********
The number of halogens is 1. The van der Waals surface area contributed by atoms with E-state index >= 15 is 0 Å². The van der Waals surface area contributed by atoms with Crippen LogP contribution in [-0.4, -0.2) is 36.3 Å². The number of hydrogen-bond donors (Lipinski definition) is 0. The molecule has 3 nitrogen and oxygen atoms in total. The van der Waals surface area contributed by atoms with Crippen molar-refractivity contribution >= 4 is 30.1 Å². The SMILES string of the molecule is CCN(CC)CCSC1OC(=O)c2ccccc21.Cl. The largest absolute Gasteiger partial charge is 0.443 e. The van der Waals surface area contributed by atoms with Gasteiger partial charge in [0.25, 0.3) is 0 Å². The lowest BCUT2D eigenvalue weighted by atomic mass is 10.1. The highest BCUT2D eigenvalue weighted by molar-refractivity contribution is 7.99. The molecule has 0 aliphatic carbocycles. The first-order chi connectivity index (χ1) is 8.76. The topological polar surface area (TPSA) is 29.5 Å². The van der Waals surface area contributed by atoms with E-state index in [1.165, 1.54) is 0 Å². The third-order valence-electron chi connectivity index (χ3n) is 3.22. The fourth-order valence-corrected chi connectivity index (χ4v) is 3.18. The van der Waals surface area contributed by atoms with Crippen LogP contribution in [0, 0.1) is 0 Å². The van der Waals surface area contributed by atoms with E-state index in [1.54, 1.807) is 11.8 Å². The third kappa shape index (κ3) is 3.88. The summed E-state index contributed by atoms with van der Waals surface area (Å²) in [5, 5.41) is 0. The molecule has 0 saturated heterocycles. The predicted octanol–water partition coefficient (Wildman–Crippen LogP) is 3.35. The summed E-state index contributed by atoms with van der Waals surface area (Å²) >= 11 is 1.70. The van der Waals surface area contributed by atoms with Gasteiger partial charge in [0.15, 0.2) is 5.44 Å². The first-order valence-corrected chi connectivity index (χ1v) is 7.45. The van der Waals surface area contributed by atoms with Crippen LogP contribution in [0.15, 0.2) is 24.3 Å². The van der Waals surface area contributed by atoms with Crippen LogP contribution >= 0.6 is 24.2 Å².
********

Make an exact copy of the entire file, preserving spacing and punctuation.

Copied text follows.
The number of halogens is 1. The van der Waals surface area contributed by atoms with E-state index >= 15 is 0 Å². The van der Waals surface area contributed by atoms with Crippen LogP contribution in [-0.4, -0.2) is 36.3 Å². The number of hydrogen-bond donors (Lipinski definition) is 0. The molecule has 3 nitrogen and oxygen atoms in total. The van der Waals surface area contributed by atoms with Crippen molar-refractivity contribution >= 4 is 30.1 Å². The SMILES string of the molecule is CCN(CC)CCSC1OC(=O)c2ccccc21.Cl. The largest absolute Gasteiger partial charge is 0.443 e. The van der Waals surface area contributed by atoms with Gasteiger partial charge in [0.25, 0.3) is 0 Å². The lowest BCUT2D eigenvalue weighted by atomic mass is 10.1. The highest BCUT2D eigenvalue weighted by molar-refractivity contribution is 7.99. The molecule has 0 aliphatic carbocycles. The first-order chi connectivity index (χ1) is 8.76. The topological polar surface area (TPSA) is 29.5 Å². The van der Waals surface area contributed by atoms with E-state index in [1.165, 1.54) is 0 Å². The third-order valence-electron chi connectivity index (χ3n) is 3.22. The fourth-order valence-corrected chi connectivity index (χ4v) is 3.18. The van der Waals surface area contributed by atoms with Crippen LogP contribution in [0, 0.1) is 0 Å². The van der Waals surface area contributed by atoms with E-state index in [1.54, 1.807) is 11.8 Å². The third kappa shape index (κ3) is 3.88. The summed E-state index contributed by atoms with van der Waals surface area (Å²) in [5, 5.41) is 0. The molecule has 0 saturated heterocycles. The predicted octanol–water partition coefficient (Wildman–Crippen LogP) is 3.35. The summed E-state index contributed by atoms with van der Waals surface area (Å²) >= 11 is 1.70. The van der Waals surface area contributed by atoms with Gasteiger partial charge in [0.15, 0.2) is 5.44 Å². The first-order valence-corrected chi connectivity index (χ1v) is 7.45. The van der Waals surface area contributed by atoms with Crippen LogP contribution in [0.15, 0.2) is 24.3 Å². The van der Waals surface area contributed by atoms with Crippen LogP contribution >= 0.6 is 24.2 Å².